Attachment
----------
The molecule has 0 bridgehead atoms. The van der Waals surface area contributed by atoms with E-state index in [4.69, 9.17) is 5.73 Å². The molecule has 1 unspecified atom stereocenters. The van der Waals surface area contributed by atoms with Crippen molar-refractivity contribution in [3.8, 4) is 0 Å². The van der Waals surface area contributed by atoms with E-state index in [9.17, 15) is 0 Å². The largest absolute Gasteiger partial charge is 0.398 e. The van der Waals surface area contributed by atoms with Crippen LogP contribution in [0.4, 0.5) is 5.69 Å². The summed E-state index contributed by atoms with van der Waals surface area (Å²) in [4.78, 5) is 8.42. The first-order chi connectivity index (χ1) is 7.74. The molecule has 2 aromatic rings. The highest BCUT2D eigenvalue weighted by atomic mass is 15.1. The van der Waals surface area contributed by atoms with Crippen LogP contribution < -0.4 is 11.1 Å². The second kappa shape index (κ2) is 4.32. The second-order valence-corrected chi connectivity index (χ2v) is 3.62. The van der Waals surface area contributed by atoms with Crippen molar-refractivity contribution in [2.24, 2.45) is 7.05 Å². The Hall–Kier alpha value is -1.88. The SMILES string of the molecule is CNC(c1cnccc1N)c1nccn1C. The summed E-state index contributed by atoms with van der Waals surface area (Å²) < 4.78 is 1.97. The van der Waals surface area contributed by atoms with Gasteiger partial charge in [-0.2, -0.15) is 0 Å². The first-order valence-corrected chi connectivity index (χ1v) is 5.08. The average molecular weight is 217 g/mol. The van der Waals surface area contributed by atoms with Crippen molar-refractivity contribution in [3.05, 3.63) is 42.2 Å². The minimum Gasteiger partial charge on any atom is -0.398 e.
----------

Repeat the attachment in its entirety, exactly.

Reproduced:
The molecule has 0 bridgehead atoms. The van der Waals surface area contributed by atoms with E-state index in [4.69, 9.17) is 5.73 Å². The molecule has 1 unspecified atom stereocenters. The van der Waals surface area contributed by atoms with Crippen molar-refractivity contribution in [3.8, 4) is 0 Å². The van der Waals surface area contributed by atoms with E-state index in [9.17, 15) is 0 Å². The largest absolute Gasteiger partial charge is 0.398 e. The van der Waals surface area contributed by atoms with Crippen LogP contribution in [0.4, 0.5) is 5.69 Å². The summed E-state index contributed by atoms with van der Waals surface area (Å²) in [4.78, 5) is 8.42. The first-order chi connectivity index (χ1) is 7.74. The molecule has 2 aromatic rings. The highest BCUT2D eigenvalue weighted by atomic mass is 15.1. The van der Waals surface area contributed by atoms with Crippen LogP contribution < -0.4 is 11.1 Å². The second kappa shape index (κ2) is 4.32. The second-order valence-corrected chi connectivity index (χ2v) is 3.62. The van der Waals surface area contributed by atoms with Crippen molar-refractivity contribution in [2.24, 2.45) is 7.05 Å². The Hall–Kier alpha value is -1.88. The SMILES string of the molecule is CNC(c1cnccc1N)c1nccn1C. The summed E-state index contributed by atoms with van der Waals surface area (Å²) < 4.78 is 1.97. The van der Waals surface area contributed by atoms with Gasteiger partial charge in [-0.2, -0.15) is 0 Å². The first-order valence-corrected chi connectivity index (χ1v) is 5.08. The average molecular weight is 217 g/mol. The van der Waals surface area contributed by atoms with Crippen molar-refractivity contribution in [3.05, 3.63) is 42.2 Å². The minimum Gasteiger partial charge on any atom is -0.398 e.